4. From what I've heard, the new Diaper Genies are crap. Specifically, they've been redesigned so that they're smaller than the last generation was, and because how they've been redesigned, actually hold less diapers despite claims to the contrary on the packaging. The Diaper Dekor is supposedly a much better diaper pail, but as Willnotwill has pointed out, it tends to be significantly more expensive. I should note that you might want to check something like eBay/Craigslist if you're looking for a bargain on one of these though as people tend to sell them second hand with a large discount once they're done with them. The other diaper pail you might want to look into is the Ubbi. It comes in a slew of colors and is made from aluminum, accepts both regular trash bags and its own refills without the need for any modifications like certain other brands, and seems to get a lot of praise in reviews. If you're worried about odors, this is the diaper pail to go with: the aluminum doesn't retain them over time the way plastic diaper pails supposedly will, so the Ubbi might be worth looking into. I'm not sure which of these pails holds the most, (I'm not in a position to own one of my own right now,) but I'd probably guess that the Dekor does since it just looks a little larger, but my eyes could be deceiving me, however, both the Dekor and the Ubbi have a rather large opening, and since we're talking about adult size diapers, I think that's probably important as well.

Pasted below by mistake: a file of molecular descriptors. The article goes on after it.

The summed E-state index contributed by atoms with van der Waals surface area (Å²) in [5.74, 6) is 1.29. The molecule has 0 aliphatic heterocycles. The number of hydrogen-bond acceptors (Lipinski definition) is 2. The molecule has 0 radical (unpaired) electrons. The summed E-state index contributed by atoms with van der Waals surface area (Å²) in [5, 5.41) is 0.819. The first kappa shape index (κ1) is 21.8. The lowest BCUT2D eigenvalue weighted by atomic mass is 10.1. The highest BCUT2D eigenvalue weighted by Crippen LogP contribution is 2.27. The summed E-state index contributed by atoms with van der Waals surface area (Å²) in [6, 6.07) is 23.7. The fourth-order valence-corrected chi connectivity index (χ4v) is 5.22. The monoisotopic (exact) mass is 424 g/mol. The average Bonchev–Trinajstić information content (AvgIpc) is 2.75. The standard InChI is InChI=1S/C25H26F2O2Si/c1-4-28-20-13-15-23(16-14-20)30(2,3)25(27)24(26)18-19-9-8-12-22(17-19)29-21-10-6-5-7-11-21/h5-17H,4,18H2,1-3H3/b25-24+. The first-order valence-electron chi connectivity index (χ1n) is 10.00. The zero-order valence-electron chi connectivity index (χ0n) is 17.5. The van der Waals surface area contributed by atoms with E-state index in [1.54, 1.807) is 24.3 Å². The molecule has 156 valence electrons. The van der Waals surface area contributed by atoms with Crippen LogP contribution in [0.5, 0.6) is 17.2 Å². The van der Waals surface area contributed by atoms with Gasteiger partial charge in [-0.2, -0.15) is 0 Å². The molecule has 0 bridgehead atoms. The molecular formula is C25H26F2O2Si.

5. First, congratulations Bows and Ribbons! Second, to answer your question, go with Huggies. They're by far the best baby diaper I've found and they seem to be significantly better than Pampers, despite Pampers usually having a higher price. (You're basically paying more for the Pampers brand name than you are for a quality product.) I've only known a few people who've had luck with Pampers, while I've known several more that have had luck with Huggies. Oh and one tip for any disposable baby diapers: start with the smallest size you can get away with that doesn't cut off your baby's circulation or anything harmful like that and work your way up as needed if it seems a tad snug. The reason for this is that it really helps prevent blowouts, which are not even remotely fun to clean up. Most new parents thing slightly larger is better, assuming there's more room in the diaper for more poop, and they wind up with a mess because they've allowed for too much room while a slightly snugger diaper would have fit appropriately and not lead to the same kind of blowout. (Also note that some blowouts are unavoidable regardless of brand, but that you can minimize them with the information I've just provided.) Huggies also have significantly better fasteners than Pampers, which I've noticed have fasteners than can break if a diaper is really saturated from night use or something similar.